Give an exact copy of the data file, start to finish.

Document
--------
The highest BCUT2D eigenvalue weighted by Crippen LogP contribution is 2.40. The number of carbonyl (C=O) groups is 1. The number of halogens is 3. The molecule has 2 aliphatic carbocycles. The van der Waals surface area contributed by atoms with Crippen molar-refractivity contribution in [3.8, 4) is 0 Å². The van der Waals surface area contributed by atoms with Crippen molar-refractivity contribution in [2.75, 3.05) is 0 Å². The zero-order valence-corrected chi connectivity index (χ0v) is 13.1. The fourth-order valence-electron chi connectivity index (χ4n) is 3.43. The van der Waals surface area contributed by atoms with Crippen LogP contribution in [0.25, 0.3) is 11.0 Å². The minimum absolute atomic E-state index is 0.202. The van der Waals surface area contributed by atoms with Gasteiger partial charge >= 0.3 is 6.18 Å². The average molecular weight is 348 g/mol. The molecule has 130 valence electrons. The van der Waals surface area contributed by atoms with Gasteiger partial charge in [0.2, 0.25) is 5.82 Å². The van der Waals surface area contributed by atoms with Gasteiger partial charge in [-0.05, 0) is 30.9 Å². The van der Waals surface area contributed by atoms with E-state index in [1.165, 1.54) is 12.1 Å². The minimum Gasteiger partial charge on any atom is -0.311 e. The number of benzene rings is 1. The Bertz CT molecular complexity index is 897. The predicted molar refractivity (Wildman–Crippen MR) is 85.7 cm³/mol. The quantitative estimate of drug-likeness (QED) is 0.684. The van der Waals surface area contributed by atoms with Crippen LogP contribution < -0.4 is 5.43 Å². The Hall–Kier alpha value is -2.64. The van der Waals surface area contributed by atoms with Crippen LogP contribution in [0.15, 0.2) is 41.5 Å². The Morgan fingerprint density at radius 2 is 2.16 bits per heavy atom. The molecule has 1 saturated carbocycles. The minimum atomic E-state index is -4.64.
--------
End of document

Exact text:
The highest BCUT2D eigenvalue weighted by Crippen LogP contribution is 2.40. The number of carbonyl (C=O) groups is 1. The number of halogens is 3. The molecule has 2 aliphatic carbocycles. The van der Waals surface area contributed by atoms with Crippen molar-refractivity contribution in [3.8, 4) is 0 Å². The van der Waals surface area contributed by atoms with Crippen molar-refractivity contribution in [2.75, 3.05) is 0 Å². The zero-order valence-corrected chi connectivity index (χ0v) is 13.1. The fourth-order valence-electron chi connectivity index (χ4n) is 3.43. The van der Waals surface area contributed by atoms with Crippen LogP contribution in [0.25, 0.3) is 11.0 Å². The minimum absolute atomic E-state index is 0.202. The van der Waals surface area contributed by atoms with Gasteiger partial charge >= 0.3 is 6.18 Å². The average molecular weight is 348 g/mol. The molecule has 130 valence electrons. The van der Waals surface area contributed by atoms with Gasteiger partial charge in [0.2, 0.25) is 5.82 Å². The van der Waals surface area contributed by atoms with Gasteiger partial charge in [-0.05, 0) is 30.9 Å². The van der Waals surface area contributed by atoms with E-state index in [1.165, 1.54) is 12.1 Å². The minimum Gasteiger partial charge on any atom is -0.311 e. The number of benzene rings is 1. The Bertz CT molecular complexity index is 897. The predicted molar refractivity (Wildman–Crippen MR) is 85.7 cm³/mol. The quantitative estimate of drug-likeness (QED) is 0.684. The van der Waals surface area contributed by atoms with Crippen LogP contribution < -0.4 is 5.43 Å². The Hall–Kier alpha value is -2.64. The van der Waals surface area contributed by atoms with Crippen LogP contribution in [0.15, 0.2) is 41.5 Å². The Morgan fingerprint density at radius 2 is 2.16 bits per heavy atom. The molecule has 1 saturated carbocycles. The minimum atomic E-state index is -4.64.